“The best argument for Christianity is Christians:  their joy, their certainty, their completeness.  But the strongest argument against Christianity is also Christians – when they are somber and joyless, when they are self-righteous and smug in complacent consecration, when they are narrow and repressive, then Christianity dies a thousand deaths.  But, though it is just to condemn some Christians for these things, perhaps, after all, it is not just, though very easy, to condemn Christianity itself for them.  Indeed, there are impressive indications that the positive quality of joy is in Christianity – and possibly nowhere else.  If that were certain, it would be proof of a very high order.” (page 85)

I will put it another way.  The reason many people do not believe that Christianity is true is because so many Christians are false.  There are people in this world who claim to be Christians, and call themselves Christians because they attend church … or because they might pastor a church. 

I am in no position to say who is and who isn’t a Christian … that is, a true follower of Jesus Christ.  I don’t know what is in anyone’s heart … not even my own, at times.

But I would like to offer up for discussion what I believe a true Christ-follower looks and sounds like, hoping my thoughts will lend something positive to the current debate about the impact of religion in the marketplace of human ideas and human institutions.

At this time I will not offer up a defense for the existence of God.  And at this time I will pose that Jesus Christ was not a liar or a lunatic; that He was who He claimed to be.  That is my starting point.

For one thing, I think a Christ-follower is rational.  To follow anyone, even Jesus Christ, the Son of God, blindly or carelessly or ignorantly is nothing short of ludicrous.  It is also dangerous.  That kind of followership invites cultist results.  God, the most supreme and extreme Intellect in the Universe, would not expect, much less demand, such a followership.  Committing intellectual suicide in order to “believe” in Him was never part of the deal.  In fact, Jesus Himself invited honest inquiry.  He entered into conversation with the intellectuals of His day, and challenged them with His claims.

Think about that.

Dallas-Fort Worth Airport – Tornados Cancel Flights

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ANABELLE GARAY, an Associated Press Writer, made this report (© 2008 The Associated Press):

DALLAS — A series of storms packing strong winds and heavy rains hit North Texas on Tuesday, grounding hundreds of flights, forcing an airport control tower to evacuate briefly and sending floodwaters spilling into Dallas-area streets.  Winds of more than 100 mph briefly were reported at Dallas-Fort Worth International Airport, where lightning struck a ramp earlier Tuesday.  Airport officials said the strongest winds occurred in microbursts and caused no damage.  More than half of the 950 flights for all airlines scheduled to depart DFW on Tuesday were canceled, airport officials said.  More than 100 incoming flights were diverted.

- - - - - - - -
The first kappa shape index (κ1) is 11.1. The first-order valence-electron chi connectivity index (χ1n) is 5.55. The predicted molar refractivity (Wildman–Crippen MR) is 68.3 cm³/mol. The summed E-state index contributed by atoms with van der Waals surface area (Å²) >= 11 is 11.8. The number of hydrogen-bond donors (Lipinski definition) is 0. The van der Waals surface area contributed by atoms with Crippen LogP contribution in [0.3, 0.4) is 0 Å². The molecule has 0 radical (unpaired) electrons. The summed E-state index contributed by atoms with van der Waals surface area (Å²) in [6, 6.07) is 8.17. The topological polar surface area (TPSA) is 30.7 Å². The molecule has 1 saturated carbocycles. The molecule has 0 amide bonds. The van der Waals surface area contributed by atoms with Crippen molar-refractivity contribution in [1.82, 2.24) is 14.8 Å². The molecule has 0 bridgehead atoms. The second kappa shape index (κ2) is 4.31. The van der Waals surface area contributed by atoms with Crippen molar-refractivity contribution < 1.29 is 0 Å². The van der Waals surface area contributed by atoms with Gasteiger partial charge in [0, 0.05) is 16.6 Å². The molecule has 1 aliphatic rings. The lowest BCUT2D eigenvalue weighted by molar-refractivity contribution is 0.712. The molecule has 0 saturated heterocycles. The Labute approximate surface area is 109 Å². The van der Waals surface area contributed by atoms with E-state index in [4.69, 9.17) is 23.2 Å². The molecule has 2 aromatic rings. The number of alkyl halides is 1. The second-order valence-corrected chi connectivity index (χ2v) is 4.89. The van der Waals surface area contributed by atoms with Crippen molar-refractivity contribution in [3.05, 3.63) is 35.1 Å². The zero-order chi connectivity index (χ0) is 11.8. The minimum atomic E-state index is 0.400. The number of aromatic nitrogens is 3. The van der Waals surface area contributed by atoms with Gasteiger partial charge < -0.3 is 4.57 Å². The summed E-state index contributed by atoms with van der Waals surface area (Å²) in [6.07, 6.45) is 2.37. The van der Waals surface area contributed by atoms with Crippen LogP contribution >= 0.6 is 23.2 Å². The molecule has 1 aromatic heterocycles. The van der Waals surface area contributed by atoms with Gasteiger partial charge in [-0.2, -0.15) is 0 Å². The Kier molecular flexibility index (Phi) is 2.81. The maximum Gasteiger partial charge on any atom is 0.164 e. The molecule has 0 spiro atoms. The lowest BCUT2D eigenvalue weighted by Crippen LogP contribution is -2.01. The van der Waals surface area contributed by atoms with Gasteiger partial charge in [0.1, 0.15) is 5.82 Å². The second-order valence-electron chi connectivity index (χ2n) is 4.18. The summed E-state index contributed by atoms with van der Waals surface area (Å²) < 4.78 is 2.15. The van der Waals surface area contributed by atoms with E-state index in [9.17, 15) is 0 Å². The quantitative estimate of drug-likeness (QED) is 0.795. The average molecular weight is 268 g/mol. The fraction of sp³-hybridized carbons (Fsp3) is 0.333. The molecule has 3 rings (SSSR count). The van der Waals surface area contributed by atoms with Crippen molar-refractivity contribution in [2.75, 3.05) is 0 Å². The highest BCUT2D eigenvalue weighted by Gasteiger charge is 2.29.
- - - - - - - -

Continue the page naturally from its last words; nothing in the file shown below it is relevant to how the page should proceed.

“This is one of the most vicious thunderstorms DFW has seen in quite some time, especially its ongoing intensity,” said airport spokesman Ken Capps.  “We know it can be frustrating for passengers, but everyone’s top priority is their safety.”

It’s unclear how many travelers were affected by the cancellations, but airport officials estimate about 160,000 passengers pass through DFW each day.

Federal Aviation Administration officials evacuated DFW’s west tower for about 15 minutes after seeing a funnel cloud over a highway.  A funnel cloud was also spotted over Lake Lewisville, just north of the airport.

South Dallas had around 4 1/2 to 5 inches of rain by late afternoon, said Ted Ryan, a meteorologist with the National Weather Service in Fort Worth.

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I was on one of those “100 incoming flights” that was diverted away from the dangerous storms that struck the Dallas/Fort Worth area today.  American Airlines flight 343 out of Richmond, Virginia, ended up going to Houston instead of Dallas, and we – the passengers and me – stayed in Houston for six hours before finally arriving at our intended destination.  I missed my connecting flight.img_0537.jpg

Big deal!

Being safe was a lot more important than being on time today.  For me, I think I had my priorities straight in my own mind.  And while sleeping on a cot in DFW International is not as comfortable as my own bed, I’

d much rather be on a cot than in a body bag.  Perspective.

There were a few boneheads complaining about the weather, and cancelled flights … but very, very few.  Most of the people (99.99%) that ended up at DFW this evening didn’t make life miserable for themselves and others.  And I’

m choosing not to focus on that .01% that make you scratch your head and wonder where they were when common sense img_0532.jpgwas being handed out.

As I lay my head down tonight in Terminal D – DFW, I’m reminded of this Psalm:

He who dwells in the shelter of the Most High will rest in the shadow of the Almighty.  I will say of the LORD, “He is my refuge and my fortress, my God, in whom I trust.” 

He will command his angels concerning you to guard you in all your ways; they will lift you up in their hands, so that you will not strike your foot against a stone.  (Psalm 91, NIV, selected verses)

Thank You, God, for protecting me today.

Pray for Eliot Spitzer

12spitzer_600.jpgEliot Spitzer, 48, the Democratic governor of New York, a married father of three teenage daughters, and “Client #9” in a prostitution ring, made clear that his political career is over.  He is quitting as governor effective Monday.

“In the past few days, I’ve begun to atone for my private failings to my wife, Silda, my children and my entire family,” he said.  “The remorse I feel will always be with me.”

Let’s no throw stones, but pray for Spitzer instead!  “There, but for the grace of God …”

His wife and girls need our prayers, too. 

(Photo by Narayan Mahon for The New York Times)